A Kitchen Knife

This was a gift for my mother-in-law.

It’s a simple take on a classic chef’s knife with a blade about 6″ and overall length about 10.5″. Full-tang 1095 high-carbon steel blade, mesquite handle, steel pins. Sealed with my customary olive oil and beeswax finish.

For this one I tried something new, and made a simple wooden sheath out of two leaves of mesquite, something to keep the edge away from fingers in the knife drawer. It has the same finish as the handle, 1000 grit sandpaper (mesquite takes a very nice polish), olive oil and beeswax.

I would sell a similar knife (each piece is unique!) for $150, plus $35 for a wooden sheath.

A set of wooden dominoes

These are a standard set (28) of 6 x 6 dominoes, larger than usual, about 2-1/4″ long by 1-1/8″ wide, and 1/4″ thick. They were a custom order from a neighbor who is giving them as a graduation gift. I cut them on the table saw from a single plank of mesquite, so they all match.

Mesquite is notorious for pin holes and cracks, and I filled the worst of these with a mixture of mesquite sawdust and clear epoxy, which matches the wood color nicely and sands smooth to become barely noticeable.

The pips are drilled, and the lines cut on the bandsaw, by hand. Then they are filled with marine epoxy, which hardens to a pleasant off-white color, before final sanding and breaking of edges and corners. They are finished with olive oil and beeswax.

I would sell a similar set for $85.

A 1095 belt knife

This is a knife for me to carry, and a leather sheath to carry it in.

It’s made in much the same way as the previous one, with a 1095 blade oil-hardened and tempered at 400F, mesquite handle scales sealed with olive oil and beeswax, and brass handle pins.

The sheath is vegetable-tanned leather, wet-formed around the blade and handle to hold it securely, even when turned upside down. It is sealed with olive oil and beeswax, and stitched with waxed hemp cord.

I would sell a knife like this for $160, and include a sheath for $40.

A 1095 light chopper machete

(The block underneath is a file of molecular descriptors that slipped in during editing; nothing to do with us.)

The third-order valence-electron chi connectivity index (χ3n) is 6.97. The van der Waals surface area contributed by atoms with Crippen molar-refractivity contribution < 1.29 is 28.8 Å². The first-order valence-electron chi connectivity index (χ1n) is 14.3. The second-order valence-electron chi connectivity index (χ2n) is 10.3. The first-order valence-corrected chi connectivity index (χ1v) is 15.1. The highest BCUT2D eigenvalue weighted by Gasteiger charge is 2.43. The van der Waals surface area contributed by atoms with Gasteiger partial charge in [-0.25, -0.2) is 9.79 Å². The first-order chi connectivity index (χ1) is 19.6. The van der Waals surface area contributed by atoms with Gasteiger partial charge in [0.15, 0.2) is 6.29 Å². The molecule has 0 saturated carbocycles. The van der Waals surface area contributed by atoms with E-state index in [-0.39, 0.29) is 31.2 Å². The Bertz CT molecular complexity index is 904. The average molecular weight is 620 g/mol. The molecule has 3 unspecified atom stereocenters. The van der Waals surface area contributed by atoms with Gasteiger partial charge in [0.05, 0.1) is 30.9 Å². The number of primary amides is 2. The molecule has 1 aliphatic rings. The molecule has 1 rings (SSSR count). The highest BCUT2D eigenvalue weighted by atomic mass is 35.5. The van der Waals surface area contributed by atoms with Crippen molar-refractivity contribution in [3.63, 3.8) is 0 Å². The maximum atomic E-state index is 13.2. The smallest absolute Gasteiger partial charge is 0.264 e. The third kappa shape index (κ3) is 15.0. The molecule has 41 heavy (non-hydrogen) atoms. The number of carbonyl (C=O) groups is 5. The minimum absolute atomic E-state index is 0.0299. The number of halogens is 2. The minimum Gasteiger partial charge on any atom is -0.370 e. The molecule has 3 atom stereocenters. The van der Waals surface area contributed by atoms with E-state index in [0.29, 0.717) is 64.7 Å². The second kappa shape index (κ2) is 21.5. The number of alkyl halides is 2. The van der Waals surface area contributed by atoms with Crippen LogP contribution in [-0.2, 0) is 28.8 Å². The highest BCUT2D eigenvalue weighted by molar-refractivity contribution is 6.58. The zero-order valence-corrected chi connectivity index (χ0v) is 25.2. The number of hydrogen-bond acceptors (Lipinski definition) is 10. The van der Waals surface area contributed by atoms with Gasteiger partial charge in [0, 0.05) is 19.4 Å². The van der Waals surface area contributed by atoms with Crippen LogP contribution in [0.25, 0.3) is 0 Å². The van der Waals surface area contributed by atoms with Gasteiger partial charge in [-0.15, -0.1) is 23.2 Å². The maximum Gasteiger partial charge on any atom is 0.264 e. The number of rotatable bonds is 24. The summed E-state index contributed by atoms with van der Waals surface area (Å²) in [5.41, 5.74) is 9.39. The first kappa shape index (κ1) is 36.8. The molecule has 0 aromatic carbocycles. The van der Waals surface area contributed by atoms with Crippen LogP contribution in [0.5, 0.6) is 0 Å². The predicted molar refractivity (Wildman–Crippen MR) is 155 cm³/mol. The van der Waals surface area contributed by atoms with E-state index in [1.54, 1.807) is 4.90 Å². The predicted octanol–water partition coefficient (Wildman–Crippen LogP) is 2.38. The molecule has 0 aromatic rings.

This still needs a sheath. I think I will make a wooden one out of the same mesquite as the handle.

Full-tang 1095 high-carbon steel, 16″ overall length with 10.5″ edge. Just under 3/16″ at the thickest point of the spine, tapering to about 0.1″ at both ends for very lively balance and a quick flicking action in the chop. Mesquite handle scales, milled out of a log that I harvested locally, finished with olive oil and beeswax. Brass handle pins.

I would produce a similar tool for $200; adding a wooden or leather sheath would require another $50.

Some wooden blocks, for my boy

Some blocks I made for my boy’s first birthday.

I milled these myself from local mesquite logs. The lumber was waste from trimming my wife’s parents’ tree in their backyard.

I cut the blocks to show off accents of the lighter sapwood. I smoothed all faces, chamfered edges and broke corners on the belt sander, then finished the surfaces with several applications of olive oil, followed by beeswax applied with heat and hand rubbed clean. This is my favorite treatment for both wood and leather.

I think they came out pretty nice.

There are 24 blocks in this set; a similar, but still one-of-a-kind, set would cost $80.

A sheath for an old bush knife

A leather sheath I made for a neighbor to fit a bush knife, which he found abandoned years ago in Mexico.

This is made from one piece of vegetable-tanned cow leather, stitched with waxed hemp cord and treated with olive oil. I also resharpened the knife and treated the handle with oil and wax to help preserve the wood, which had begun to crack.

The thick, stiff leather is wet-formed around the knife, and retains the shape of the handle as it dries. In this way the knife will not fall out of the sheath, even if you hold it upside down and shake it, but it can still be easily drawn and inserted into the sheath.

A similar custom sheath of this type would cost $40-$60, depending on the size and shape of the tool it is made for.